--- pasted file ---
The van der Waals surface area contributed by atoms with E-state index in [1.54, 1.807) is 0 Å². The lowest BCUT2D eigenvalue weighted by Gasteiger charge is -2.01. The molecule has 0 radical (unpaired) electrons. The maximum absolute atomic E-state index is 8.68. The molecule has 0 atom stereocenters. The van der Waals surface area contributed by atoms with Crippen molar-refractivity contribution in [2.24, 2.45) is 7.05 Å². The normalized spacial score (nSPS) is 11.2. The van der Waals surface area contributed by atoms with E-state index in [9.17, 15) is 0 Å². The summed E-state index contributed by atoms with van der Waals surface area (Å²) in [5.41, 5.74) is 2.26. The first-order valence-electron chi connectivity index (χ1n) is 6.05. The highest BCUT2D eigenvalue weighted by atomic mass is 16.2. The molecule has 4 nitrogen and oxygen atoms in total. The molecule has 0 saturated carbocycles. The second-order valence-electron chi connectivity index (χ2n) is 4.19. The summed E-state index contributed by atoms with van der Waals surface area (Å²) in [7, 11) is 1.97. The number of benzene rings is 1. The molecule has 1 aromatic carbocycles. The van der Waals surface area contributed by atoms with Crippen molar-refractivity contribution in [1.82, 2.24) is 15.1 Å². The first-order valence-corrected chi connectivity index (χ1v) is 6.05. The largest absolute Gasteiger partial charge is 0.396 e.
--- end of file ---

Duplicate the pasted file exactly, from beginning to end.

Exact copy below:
The van der Waals surface area contributed by atoms with E-state index in [1.54, 1.807) is 0 Å². The lowest BCUT2D eigenvalue weighted by Gasteiger charge is -2.01. The molecule has 0 radical (unpaired) electrons. The maximum absolute atomic E-state index is 8.68. The molecule has 0 atom stereocenters. The van der Waals surface area contributed by atoms with Crippen molar-refractivity contribution in [2.24, 2.45) is 7.05 Å². The normalized spacial score (nSPS) is 11.2. The van der Waals surface area contributed by atoms with E-state index in [9.17, 15) is 0 Å². The summed E-state index contributed by atoms with van der Waals surface area (Å²) in [5.41, 5.74) is 2.26. The first-order valence-electron chi connectivity index (χ1n) is 6.05. The highest BCUT2D eigenvalue weighted by atomic mass is 16.2. The molecule has 4 nitrogen and oxygen atoms in total. The molecule has 0 saturated carbocycles. The second-order valence-electron chi connectivity index (χ2n) is 4.19. The summed E-state index contributed by atoms with van der Waals surface area (Å²) in [7, 11) is 1.97. The number of benzene rings is 1. The molecule has 1 aromatic carbocycles. The van der Waals surface area contributed by atoms with Crippen molar-refractivity contribution in [1.82, 2.24) is 15.1 Å². The first-order valence-corrected chi connectivity index (χ1v) is 6.05. The largest absolute Gasteiger partial charge is 0.396 e.